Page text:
Mom always told us, “Believe half of what you see, and none of what you hear.” And she never even surfed the Internet. Last week, many news outlets reported that Harvard Professor George Church was seeking a woman to give birth to a cloned Neanderthal baby. I’m not linking to those articles because I don’t want to spread the misinformation, but it’s all proof positive that in this era of the 24 house news cycle a sensational angle on a story can sometimes trump the truth. The Neanderthal cloning claim arose from a misinterpretation of an interview Professor Church gave to German magazine Der Spiegel in which he discussed the potential scientific benefits and challenges of cloning a Neanderthal, but he was not announcing his intention to actually do it. For some news outlets, the distinction between talking about it and doing it was lost in the excitement of deciding who might be a good surrogate mother for a baby Neanderthal (see Der Spiegel’s follow-up here).
While Professor Church says his words were translated accurately, he never expected an eager media to trumpet that he was seeking women to bear a Neanderthal baby. He has no such intention. ”The public should be able to detect cases where things seem implausible,” Church said in an interview at his office at Harvard Medical School in Boston. “Everybody’s fib detector should have been going off.”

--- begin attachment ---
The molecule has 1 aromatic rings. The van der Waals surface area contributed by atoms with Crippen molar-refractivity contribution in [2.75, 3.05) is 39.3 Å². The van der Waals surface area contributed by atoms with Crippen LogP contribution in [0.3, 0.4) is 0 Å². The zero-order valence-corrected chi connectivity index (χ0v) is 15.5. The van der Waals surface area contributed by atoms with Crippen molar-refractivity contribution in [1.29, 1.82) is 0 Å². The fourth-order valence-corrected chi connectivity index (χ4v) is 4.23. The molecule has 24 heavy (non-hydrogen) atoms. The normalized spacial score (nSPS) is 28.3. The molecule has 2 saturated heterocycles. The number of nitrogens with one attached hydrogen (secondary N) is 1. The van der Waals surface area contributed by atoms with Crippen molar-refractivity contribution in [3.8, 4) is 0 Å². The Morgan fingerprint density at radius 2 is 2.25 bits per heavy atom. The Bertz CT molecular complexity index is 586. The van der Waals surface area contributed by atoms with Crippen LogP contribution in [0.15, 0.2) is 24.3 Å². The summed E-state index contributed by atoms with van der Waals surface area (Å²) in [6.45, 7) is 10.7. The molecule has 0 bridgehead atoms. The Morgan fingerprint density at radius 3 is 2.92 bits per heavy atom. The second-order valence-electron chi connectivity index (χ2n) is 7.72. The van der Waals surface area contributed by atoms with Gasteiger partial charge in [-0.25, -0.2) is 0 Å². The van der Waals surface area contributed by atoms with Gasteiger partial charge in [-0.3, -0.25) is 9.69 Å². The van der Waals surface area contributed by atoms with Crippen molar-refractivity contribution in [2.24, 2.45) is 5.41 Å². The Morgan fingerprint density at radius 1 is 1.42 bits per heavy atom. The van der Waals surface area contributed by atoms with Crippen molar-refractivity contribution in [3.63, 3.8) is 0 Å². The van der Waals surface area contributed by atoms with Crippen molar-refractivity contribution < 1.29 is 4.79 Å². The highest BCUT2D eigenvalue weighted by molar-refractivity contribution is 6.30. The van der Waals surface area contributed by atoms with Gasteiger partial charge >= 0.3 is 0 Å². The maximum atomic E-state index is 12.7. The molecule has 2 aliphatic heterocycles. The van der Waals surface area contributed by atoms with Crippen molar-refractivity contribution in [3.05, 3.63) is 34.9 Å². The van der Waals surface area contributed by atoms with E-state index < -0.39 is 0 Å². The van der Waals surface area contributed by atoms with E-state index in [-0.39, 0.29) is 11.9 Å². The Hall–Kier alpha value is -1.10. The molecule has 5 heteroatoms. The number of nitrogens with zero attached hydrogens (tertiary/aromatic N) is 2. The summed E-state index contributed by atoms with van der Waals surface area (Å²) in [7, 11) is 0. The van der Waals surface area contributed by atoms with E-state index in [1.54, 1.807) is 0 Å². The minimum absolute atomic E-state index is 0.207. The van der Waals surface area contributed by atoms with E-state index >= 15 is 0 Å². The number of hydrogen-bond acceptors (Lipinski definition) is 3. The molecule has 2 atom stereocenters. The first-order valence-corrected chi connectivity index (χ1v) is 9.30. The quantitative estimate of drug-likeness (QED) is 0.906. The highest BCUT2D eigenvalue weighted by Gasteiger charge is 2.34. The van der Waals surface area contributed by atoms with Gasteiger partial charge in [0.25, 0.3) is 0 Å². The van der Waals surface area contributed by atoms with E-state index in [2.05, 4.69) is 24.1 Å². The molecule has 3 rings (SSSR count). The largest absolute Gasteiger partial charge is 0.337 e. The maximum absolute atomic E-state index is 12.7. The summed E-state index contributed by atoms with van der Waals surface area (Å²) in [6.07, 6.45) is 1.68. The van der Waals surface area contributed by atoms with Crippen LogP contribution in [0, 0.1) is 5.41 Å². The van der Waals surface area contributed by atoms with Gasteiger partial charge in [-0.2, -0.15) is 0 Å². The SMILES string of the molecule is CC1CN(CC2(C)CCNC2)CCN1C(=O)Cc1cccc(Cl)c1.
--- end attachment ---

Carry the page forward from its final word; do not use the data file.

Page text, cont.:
Professor Church views this as a teachable moment for both himself and the media about speaking clearly and about getting a story right. It’s a teachable moment for us, too, about checking our sources and making sure we get our news from sites we can trust. In this case, some reputable outlets carried the cloning-is-imminent story, and now that the idea is in the public domain, some people will continue to think it’s in the works (go ahead, Google it).
A study just published by Ohio State University that focused on political misinformation noted that once a story is out in the public domain, some people will continue to believe it even if they read a retraction or correction. The study considers one possible solution to managing the vast amount of misinformation on the web is to develop better software to help people curate what they read and filter out unreliable sources and information. Still, they note that “individuals are influenced by a variety of biases that can lead them to reject carefully documented evidence, and correcting misinformation at its source can actually augment the effects of these biases.”
While putting a spin on a story is rampant in politics, science has established methods for collecting and verifying data. With so much information available instantly we should assure that our children have tools that help them determine not only what is accurate but why it matters. A good rule of thumb for all of us is to look for a link to a primary source in a news story so that you can look at the data yourself. If the links aren’t there, think about why and then check the information with a site or source you trust.
Kids are learning at school and at home that the answer to almost any question can be found on the internet; it’s our responsibility to help them develop critical thinking skills so they can put all that information in the proper context. It’s not enough to send them to the laptop for answers – it’s the conversation that follows that will make the difference.